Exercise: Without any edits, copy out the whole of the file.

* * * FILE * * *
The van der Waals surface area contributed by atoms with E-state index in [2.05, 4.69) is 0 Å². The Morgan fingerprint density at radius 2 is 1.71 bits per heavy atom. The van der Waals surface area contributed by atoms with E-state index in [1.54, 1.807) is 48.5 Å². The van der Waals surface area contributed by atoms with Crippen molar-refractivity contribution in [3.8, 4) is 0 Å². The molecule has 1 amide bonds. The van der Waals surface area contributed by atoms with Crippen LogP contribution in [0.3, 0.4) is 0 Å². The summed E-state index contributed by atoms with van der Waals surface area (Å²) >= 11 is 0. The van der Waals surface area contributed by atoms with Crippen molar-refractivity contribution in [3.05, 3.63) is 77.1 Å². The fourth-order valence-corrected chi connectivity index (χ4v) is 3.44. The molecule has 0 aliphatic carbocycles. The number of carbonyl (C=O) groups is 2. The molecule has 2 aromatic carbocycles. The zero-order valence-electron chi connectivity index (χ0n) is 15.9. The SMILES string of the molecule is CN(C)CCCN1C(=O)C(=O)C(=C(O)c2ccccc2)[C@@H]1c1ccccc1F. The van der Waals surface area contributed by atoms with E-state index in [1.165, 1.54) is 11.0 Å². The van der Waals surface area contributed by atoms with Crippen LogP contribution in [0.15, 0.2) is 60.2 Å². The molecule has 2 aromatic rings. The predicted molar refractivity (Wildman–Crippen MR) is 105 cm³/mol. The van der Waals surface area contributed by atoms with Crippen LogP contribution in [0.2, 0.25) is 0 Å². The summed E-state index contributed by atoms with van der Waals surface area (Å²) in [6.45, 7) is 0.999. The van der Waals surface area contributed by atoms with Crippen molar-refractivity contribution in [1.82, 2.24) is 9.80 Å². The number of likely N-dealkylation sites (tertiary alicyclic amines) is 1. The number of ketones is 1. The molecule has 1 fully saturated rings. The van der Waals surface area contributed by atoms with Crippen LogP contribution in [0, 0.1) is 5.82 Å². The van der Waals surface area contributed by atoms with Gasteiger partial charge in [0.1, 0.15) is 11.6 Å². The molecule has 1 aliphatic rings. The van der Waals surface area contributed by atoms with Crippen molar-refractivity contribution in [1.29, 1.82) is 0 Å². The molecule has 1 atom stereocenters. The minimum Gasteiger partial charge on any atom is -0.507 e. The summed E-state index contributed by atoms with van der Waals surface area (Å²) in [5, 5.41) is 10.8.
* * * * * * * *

The van der Waals surface area contributed by atoms with E-state index in [2.05, 4.69) is 0 Å². The Morgan fingerprint density at radius 2 is 1.71 bits per heavy atom. The van der Waals surface area contributed by atoms with E-state index in [1.54, 1.807) is 48.5 Å². The van der Waals surface area contributed by atoms with Crippen molar-refractivity contribution in [3.8, 4) is 0 Å². The molecule has 1 amide bonds. The van der Waals surface area contributed by atoms with Crippen LogP contribution in [0.3, 0.4) is 0 Å². The summed E-state index contributed by atoms with van der Waals surface area (Å²) >= 11 is 0. The van der Waals surface area contributed by atoms with Crippen molar-refractivity contribution in [3.05, 3.63) is 77.1 Å². The fourth-order valence-corrected chi connectivity index (χ4v) is 3.44. The molecule has 0 aliphatic carbocycles. The number of carbonyl (C=O) groups is 2. The molecule has 2 aromatic carbocycles. The zero-order valence-electron chi connectivity index (χ0n) is 15.9. The SMILES string of the molecule is CN(C)CCCN1C(=O)C(=O)C(=C(O)c2ccccc2)[C@@H]1c1ccccc1F. The van der Waals surface area contributed by atoms with E-state index in [1.165, 1.54) is 11.0 Å². The van der Waals surface area contributed by atoms with Crippen LogP contribution in [0.15, 0.2) is 60.2 Å². The molecule has 2 aromatic rings. The predicted molar refractivity (Wildman–Crippen MR) is 105 cm³/mol. The van der Waals surface area contributed by atoms with Crippen LogP contribution in [0.2, 0.25) is 0 Å². The summed E-state index contributed by atoms with van der Waals surface area (Å²) in [6.45, 7) is 0.999. The van der Waals surface area contributed by atoms with Crippen molar-refractivity contribution in [1.82, 2.24) is 9.80 Å². The number of likely N-dealkylation sites (tertiary alicyclic amines) is 1. The number of ketones is 1. The molecule has 1 fully saturated rings. The van der Waals surface area contributed by atoms with Crippen LogP contribution in [0, 0.1) is 5.82 Å². The van der Waals surface area contributed by atoms with Gasteiger partial charge in [0.1, 0.15) is 11.6 Å². The molecule has 1 aliphatic rings. The van der Waals surface area contributed by atoms with Crippen molar-refractivity contribution in [1.29, 1.82) is 0 Å². The molecule has 1 atom stereocenters. The minimum Gasteiger partial charge on any atom is -0.507 e. The summed E-state index contributed by atoms with van der Waals surface area (Å²) in [5, 5.41) is 10.8.